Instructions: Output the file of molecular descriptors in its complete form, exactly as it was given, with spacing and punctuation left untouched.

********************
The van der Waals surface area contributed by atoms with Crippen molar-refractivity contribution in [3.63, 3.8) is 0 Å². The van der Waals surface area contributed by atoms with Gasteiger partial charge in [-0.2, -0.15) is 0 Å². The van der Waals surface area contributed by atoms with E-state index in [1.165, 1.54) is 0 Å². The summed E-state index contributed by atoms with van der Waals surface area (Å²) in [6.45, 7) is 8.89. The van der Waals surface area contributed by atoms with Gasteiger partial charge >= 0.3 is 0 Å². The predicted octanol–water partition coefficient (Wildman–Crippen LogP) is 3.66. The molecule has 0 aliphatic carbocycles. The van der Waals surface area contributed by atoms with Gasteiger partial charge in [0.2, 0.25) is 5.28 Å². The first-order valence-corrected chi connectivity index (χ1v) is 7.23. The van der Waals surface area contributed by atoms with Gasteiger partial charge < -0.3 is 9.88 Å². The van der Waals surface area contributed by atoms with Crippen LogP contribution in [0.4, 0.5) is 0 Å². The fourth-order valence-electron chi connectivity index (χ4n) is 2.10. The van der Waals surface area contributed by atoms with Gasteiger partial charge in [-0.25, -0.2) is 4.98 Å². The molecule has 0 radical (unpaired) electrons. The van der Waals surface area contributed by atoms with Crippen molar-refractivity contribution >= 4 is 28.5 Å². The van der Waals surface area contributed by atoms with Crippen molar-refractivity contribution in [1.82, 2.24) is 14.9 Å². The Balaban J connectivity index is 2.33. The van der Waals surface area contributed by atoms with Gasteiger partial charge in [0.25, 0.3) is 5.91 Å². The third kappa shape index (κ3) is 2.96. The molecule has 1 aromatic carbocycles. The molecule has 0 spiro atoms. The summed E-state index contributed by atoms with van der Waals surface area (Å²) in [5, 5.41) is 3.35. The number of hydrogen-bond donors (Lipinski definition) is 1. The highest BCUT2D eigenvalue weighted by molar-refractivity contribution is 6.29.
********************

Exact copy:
The van der Waals surface area contributed by atoms with Crippen molar-refractivity contribution in [3.63, 3.8) is 0 Å². The van der Waals surface area contributed by atoms with Gasteiger partial charge in [-0.2, -0.15) is 0 Å². The van der Waals surface area contributed by atoms with E-state index in [1.165, 1.54) is 0 Å². The summed E-state index contributed by atoms with van der Waals surface area (Å²) in [6.45, 7) is 8.89. The van der Waals surface area contributed by atoms with Gasteiger partial charge >= 0.3 is 0 Å². The predicted octanol–water partition coefficient (Wildman–Crippen LogP) is 3.66. The molecule has 0 aliphatic carbocycles. The van der Waals surface area contributed by atoms with Gasteiger partial charge in [0.2, 0.25) is 5.28 Å². The first-order valence-corrected chi connectivity index (χ1v) is 7.23. The van der Waals surface area contributed by atoms with Gasteiger partial charge < -0.3 is 9.88 Å². The van der Waals surface area contributed by atoms with Crippen LogP contribution in [0.4, 0.5) is 0 Å². The fourth-order valence-electron chi connectivity index (χ4n) is 2.10. The van der Waals surface area contributed by atoms with Gasteiger partial charge in [-0.25, -0.2) is 4.98 Å². The molecule has 0 radical (unpaired) electrons. The van der Waals surface area contributed by atoms with Crippen molar-refractivity contribution >= 4 is 28.5 Å². The van der Waals surface area contributed by atoms with Crippen molar-refractivity contribution in [1.82, 2.24) is 14.9 Å². The Balaban J connectivity index is 2.33. The van der Waals surface area contributed by atoms with Gasteiger partial charge in [0.25, 0.3) is 5.91 Å². The third kappa shape index (κ3) is 2.96. The molecule has 1 aromatic carbocycles. The molecule has 0 spiro atoms. The summed E-state index contributed by atoms with van der Waals surface area (Å²) in [5, 5.41) is 3.35. The number of hydrogen-bond donors (Lipinski definition) is 1. The highest BCUT2D eigenvalue weighted by molar-refractivity contribution is 6.29.